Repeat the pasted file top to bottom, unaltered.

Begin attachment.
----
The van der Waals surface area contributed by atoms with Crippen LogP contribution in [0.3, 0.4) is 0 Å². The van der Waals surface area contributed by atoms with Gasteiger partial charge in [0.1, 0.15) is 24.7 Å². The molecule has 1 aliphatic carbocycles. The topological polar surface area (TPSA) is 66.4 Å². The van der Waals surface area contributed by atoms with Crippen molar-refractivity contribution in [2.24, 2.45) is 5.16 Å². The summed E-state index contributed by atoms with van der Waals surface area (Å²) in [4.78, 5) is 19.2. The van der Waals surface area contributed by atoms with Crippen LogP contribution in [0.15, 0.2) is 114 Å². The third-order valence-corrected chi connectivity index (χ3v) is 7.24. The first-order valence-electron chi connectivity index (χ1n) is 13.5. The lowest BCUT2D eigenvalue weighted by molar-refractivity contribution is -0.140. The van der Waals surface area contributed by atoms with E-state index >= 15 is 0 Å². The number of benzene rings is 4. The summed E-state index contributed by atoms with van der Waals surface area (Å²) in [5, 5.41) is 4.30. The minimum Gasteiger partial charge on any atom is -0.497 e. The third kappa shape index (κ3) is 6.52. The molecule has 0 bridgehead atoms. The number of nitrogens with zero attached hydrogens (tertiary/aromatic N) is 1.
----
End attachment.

The van der Waals surface area contributed by atoms with Crippen LogP contribution in [0.3, 0.4) is 0 Å². The van der Waals surface area contributed by atoms with Gasteiger partial charge in [0.1, 0.15) is 24.7 Å². The molecule has 1 aliphatic carbocycles. The topological polar surface area (TPSA) is 66.4 Å². The van der Waals surface area contributed by atoms with Crippen molar-refractivity contribution in [2.24, 2.45) is 5.16 Å². The summed E-state index contributed by atoms with van der Waals surface area (Å²) in [4.78, 5) is 19.2. The van der Waals surface area contributed by atoms with Crippen LogP contribution in [0.15, 0.2) is 114 Å². The third-order valence-corrected chi connectivity index (χ3v) is 7.24. The first-order valence-electron chi connectivity index (χ1n) is 13.5. The lowest BCUT2D eigenvalue weighted by molar-refractivity contribution is -0.140. The van der Waals surface area contributed by atoms with E-state index >= 15 is 0 Å². The number of benzene rings is 4. The summed E-state index contributed by atoms with van der Waals surface area (Å²) in [5, 5.41) is 4.30. The minimum Gasteiger partial charge on any atom is -0.497 e. The third kappa shape index (κ3) is 6.52. The molecule has 0 bridgehead atoms. The number of nitrogens with zero attached hydrogens (tertiary/aromatic N) is 1.